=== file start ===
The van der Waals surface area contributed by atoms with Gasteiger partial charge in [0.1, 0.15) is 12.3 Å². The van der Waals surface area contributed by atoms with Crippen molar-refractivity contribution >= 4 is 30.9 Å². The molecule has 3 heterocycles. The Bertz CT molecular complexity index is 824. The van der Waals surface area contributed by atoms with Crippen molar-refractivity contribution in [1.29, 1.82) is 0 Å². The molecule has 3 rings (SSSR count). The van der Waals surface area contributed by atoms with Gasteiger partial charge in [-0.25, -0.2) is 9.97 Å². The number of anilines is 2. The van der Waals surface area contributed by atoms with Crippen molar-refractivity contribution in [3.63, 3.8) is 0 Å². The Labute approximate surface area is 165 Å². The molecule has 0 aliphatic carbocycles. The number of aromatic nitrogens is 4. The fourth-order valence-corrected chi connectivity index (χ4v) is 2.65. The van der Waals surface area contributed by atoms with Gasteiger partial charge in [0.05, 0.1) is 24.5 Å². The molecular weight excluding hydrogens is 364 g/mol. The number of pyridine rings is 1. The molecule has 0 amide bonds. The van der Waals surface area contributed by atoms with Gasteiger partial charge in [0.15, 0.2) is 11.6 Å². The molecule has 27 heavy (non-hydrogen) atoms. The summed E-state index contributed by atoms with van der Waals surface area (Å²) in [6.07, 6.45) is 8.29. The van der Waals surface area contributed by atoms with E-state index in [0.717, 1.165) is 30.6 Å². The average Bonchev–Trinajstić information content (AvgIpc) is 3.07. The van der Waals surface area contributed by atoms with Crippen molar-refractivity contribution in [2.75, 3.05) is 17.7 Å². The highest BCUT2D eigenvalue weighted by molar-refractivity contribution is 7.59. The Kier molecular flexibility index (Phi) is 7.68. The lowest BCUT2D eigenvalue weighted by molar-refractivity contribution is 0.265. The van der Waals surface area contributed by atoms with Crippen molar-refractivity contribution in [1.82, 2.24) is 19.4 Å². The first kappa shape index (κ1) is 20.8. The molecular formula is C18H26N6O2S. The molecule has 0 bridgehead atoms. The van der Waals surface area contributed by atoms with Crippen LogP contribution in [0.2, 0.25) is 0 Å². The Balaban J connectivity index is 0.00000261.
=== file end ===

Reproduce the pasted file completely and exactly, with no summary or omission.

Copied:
The van der Waals surface area contributed by atoms with Gasteiger partial charge in [0.1, 0.15) is 12.3 Å². The van der Waals surface area contributed by atoms with Crippen molar-refractivity contribution >= 4 is 30.9 Å². The molecule has 3 heterocycles. The Bertz CT molecular complexity index is 824. The van der Waals surface area contributed by atoms with Crippen molar-refractivity contribution in [1.29, 1.82) is 0 Å². The molecule has 3 rings (SSSR count). The van der Waals surface area contributed by atoms with Gasteiger partial charge in [-0.25, -0.2) is 9.97 Å². The number of anilines is 2. The van der Waals surface area contributed by atoms with Crippen molar-refractivity contribution in [3.63, 3.8) is 0 Å². The Labute approximate surface area is 165 Å². The molecule has 0 aliphatic carbocycles. The number of aromatic nitrogens is 4. The fourth-order valence-corrected chi connectivity index (χ4v) is 2.65. The van der Waals surface area contributed by atoms with Gasteiger partial charge in [0.05, 0.1) is 24.5 Å². The molecular weight excluding hydrogens is 364 g/mol. The number of pyridine rings is 1. The molecule has 0 amide bonds. The van der Waals surface area contributed by atoms with Gasteiger partial charge in [0.15, 0.2) is 11.6 Å². The molecule has 27 heavy (non-hydrogen) atoms. The summed E-state index contributed by atoms with van der Waals surface area (Å²) in [6.07, 6.45) is 8.29. The van der Waals surface area contributed by atoms with E-state index in [0.717, 1.165) is 30.6 Å². The average Bonchev–Trinajstić information content (AvgIpc) is 3.07. The van der Waals surface area contributed by atoms with Crippen molar-refractivity contribution in [2.75, 3.05) is 17.7 Å². The highest BCUT2D eigenvalue weighted by molar-refractivity contribution is 7.59. The Kier molecular flexibility index (Phi) is 7.68. The lowest BCUT2D eigenvalue weighted by molar-refractivity contribution is 0.265. The van der Waals surface area contributed by atoms with Crippen molar-refractivity contribution in [1.82, 2.24) is 19.4 Å². The first kappa shape index (κ1) is 20.8. The molecular formula is C18H26N6O2S. The molecule has 0 bridgehead atoms. The van der Waals surface area contributed by atoms with Crippen LogP contribution in [0.2, 0.25) is 0 Å². The Balaban J connectivity index is 0.00000261.